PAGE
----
Europe South Asia Asia Pacific Americas Middle East Africa BBC Homepage World Service Education



Front Page

World

UK

UK Politics

Business

Sci/Tech

Health

Education

Sport

Entertainment

Talking Point
On Air
Feedback
Low Graphics
Help

Thursday, January 21, 1999 Published at 09:06 GMT


Business: The Economy

A bright spot on Japan's horizon?

No let up in the pressure on Japanese jobs and wages

Japan's economic deterioration appears to be "moderating gradually", according to the country's central bank.

The Bank of Japan said any improvement was due to a rise in public sector investment. However, in its latest monthly report, it said private sector demand had yet to show signs of recovery.

Private sector capital spending is still falling sharply and housing investment, in particular, remains sluggish. Consumer spending is also weak.

The bank said the decline in industrial output had slowed somewhat, but corporate earnings had continued to deteriorate, putting more pressure on jobs and wages.

"As a result, corporate and consumer sentiment remains cautious, and a recovery in private sector demand has not yet been seen," it said.

The bank expects rises in public sector demand to continue to support the economy towards the end of the first half of the year to March 2000, but it does not expect the situation to develop into a period of sustained recovery. It expects profits and wages to continue to deteriorate.

The government has put in place a large economic stimulus package, involving tax cuts and spending on public works, to try and reverse Japan's worse postwar recession.

Monitoring the yen

The international economic environment has also been unfavourable to Japan, with the yen strengthening against the dollar by nearly 25% since the autumn, making Japan's exports less competitive.

The bank said the yen's appreciation and growing uncertainty about emerging economies, as well as financial markets in those countries, need to be monitored carefully.

"Restoring a stable financial system is important to lead the Japanese economy to steady growth," the bank said.

Although financial conditions in the private sector have improved slightly thanks to measures implemented by the government and the Bank of Japan, companies are still very cautious about raising funds towards the end of March, as banks maintain a strict lending stance towards new advances, it said.

The Bank of Japan said the rise in yields of long-term government bonds since mid-December reflected market concerns about the deterioration of supply and demand conditions.

It said the fall in share prices since then was largely due to the yen's strength and the rises in bond yields.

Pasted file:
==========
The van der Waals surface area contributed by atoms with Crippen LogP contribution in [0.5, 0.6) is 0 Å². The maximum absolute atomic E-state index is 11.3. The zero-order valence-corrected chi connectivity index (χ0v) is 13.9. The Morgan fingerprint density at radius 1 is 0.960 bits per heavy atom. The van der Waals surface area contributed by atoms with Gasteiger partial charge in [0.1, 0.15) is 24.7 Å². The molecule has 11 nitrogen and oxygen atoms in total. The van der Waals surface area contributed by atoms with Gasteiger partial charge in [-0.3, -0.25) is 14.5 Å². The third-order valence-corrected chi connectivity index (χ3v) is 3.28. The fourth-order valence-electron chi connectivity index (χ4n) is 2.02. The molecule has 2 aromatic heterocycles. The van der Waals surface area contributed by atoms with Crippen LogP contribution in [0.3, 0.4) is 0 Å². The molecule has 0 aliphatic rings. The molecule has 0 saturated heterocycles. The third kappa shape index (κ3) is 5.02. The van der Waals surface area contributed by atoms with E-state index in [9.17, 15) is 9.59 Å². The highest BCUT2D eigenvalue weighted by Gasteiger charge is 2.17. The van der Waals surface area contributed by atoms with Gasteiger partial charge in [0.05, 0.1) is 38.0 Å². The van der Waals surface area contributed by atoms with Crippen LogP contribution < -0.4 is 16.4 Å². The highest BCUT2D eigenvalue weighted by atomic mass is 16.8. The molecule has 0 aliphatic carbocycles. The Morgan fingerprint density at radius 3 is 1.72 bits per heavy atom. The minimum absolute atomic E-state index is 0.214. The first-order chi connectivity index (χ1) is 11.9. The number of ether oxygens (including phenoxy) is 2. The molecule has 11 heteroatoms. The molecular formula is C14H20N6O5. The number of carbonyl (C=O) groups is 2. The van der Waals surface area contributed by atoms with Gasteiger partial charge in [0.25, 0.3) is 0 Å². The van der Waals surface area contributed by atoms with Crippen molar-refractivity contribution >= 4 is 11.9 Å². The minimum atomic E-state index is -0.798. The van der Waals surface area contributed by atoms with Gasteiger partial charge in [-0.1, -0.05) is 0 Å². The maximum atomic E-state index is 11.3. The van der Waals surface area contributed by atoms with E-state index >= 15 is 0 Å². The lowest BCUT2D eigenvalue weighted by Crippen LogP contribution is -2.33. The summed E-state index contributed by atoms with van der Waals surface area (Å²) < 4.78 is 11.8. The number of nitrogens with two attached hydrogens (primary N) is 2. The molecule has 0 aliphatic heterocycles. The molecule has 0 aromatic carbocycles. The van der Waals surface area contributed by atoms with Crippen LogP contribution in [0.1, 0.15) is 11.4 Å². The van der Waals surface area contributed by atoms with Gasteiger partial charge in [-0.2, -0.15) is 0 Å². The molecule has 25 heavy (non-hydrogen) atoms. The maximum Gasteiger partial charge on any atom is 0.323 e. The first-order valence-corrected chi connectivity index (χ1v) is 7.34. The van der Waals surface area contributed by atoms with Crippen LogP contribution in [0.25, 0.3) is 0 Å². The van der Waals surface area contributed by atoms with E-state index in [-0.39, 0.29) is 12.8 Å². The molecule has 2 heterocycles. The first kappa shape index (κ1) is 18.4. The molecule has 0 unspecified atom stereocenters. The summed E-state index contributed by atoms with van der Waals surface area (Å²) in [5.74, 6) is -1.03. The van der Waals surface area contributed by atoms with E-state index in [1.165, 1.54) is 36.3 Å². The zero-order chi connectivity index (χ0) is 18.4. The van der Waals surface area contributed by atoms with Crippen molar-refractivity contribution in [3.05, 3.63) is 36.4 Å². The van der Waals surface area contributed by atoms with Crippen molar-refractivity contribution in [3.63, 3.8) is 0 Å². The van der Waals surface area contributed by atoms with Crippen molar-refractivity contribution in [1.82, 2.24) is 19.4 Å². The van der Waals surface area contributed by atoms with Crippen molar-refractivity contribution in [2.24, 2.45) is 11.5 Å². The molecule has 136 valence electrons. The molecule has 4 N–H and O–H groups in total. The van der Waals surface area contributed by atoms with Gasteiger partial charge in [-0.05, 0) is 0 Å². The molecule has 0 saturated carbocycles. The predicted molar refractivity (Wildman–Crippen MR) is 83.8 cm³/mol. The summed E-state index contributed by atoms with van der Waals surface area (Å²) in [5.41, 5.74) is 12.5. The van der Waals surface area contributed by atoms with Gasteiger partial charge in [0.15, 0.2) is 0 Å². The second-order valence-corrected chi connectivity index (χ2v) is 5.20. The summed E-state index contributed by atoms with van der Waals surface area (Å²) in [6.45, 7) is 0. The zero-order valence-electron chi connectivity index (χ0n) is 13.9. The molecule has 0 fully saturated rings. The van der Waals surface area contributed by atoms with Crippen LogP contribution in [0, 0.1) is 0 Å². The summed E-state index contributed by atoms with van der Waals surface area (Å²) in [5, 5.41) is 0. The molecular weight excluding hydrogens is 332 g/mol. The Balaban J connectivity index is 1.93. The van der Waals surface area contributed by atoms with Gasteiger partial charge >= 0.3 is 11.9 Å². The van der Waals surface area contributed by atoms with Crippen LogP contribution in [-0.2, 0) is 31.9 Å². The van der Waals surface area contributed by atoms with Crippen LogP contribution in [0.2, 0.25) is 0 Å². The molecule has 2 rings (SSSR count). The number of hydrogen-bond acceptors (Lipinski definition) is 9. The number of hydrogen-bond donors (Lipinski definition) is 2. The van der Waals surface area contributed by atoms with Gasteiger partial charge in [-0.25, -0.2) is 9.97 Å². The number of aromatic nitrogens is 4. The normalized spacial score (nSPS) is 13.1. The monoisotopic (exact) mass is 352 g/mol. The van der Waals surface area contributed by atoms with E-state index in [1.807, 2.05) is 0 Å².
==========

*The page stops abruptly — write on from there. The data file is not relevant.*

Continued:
Although these movements have been reversed recently, it said any further developments on this front and their impact on the economy needed to be watched carefully.



Advanced options | Search tips




Back to top | BBC News Home | BBC Homepage | ©


The Economy Contents


Relevant Stories

19 Jan 99 | The Economy
Japan in 'economic crisis'





Internet Links


Bank of Japan


The BBC is not responsible for the content of external internet sites.




In this section

Inquiry into energy provider loyalty

Brown considers IMF job

Chinese imports boost US trade gap

No longer Liffe as we know it

The growing threat of internet fraud

House passes US budget

Online share dealing triples

Rate fears as sales soar

Brown's bulging war-chest

Oil reaches nine-year high

UK unemployment falls again

Trade talks deadlocked

US inflation still subdued

Insolvent firms to get breathing space

Bank considered bigger rate rise

UK pay rising 'too fast'

Utilities face tough regulation

CBI's new chief named

US stocks hit highs after rate rise

US Fed raises rates

UK inflation creeps up

Row over the national shopping basket

Military airspace to be cut

TUC warns against following US

World growth accelerates

Union merger put in doubt

Japan's tentative economic recovery

EU fraud costs millions

CBI choice 'could wreck industrial relations'

WTO hails China deal

US business eyes Chinese market

Red tape task force

Websites and widgets

Guru predicts web surge

Malaysia's economy: The Sinatra Principle

Shell secures Iranian oil deal

Irish boom draws the Welsh

China deal to boost economy

US dream scenario continues

Japan's billion dollar spending spree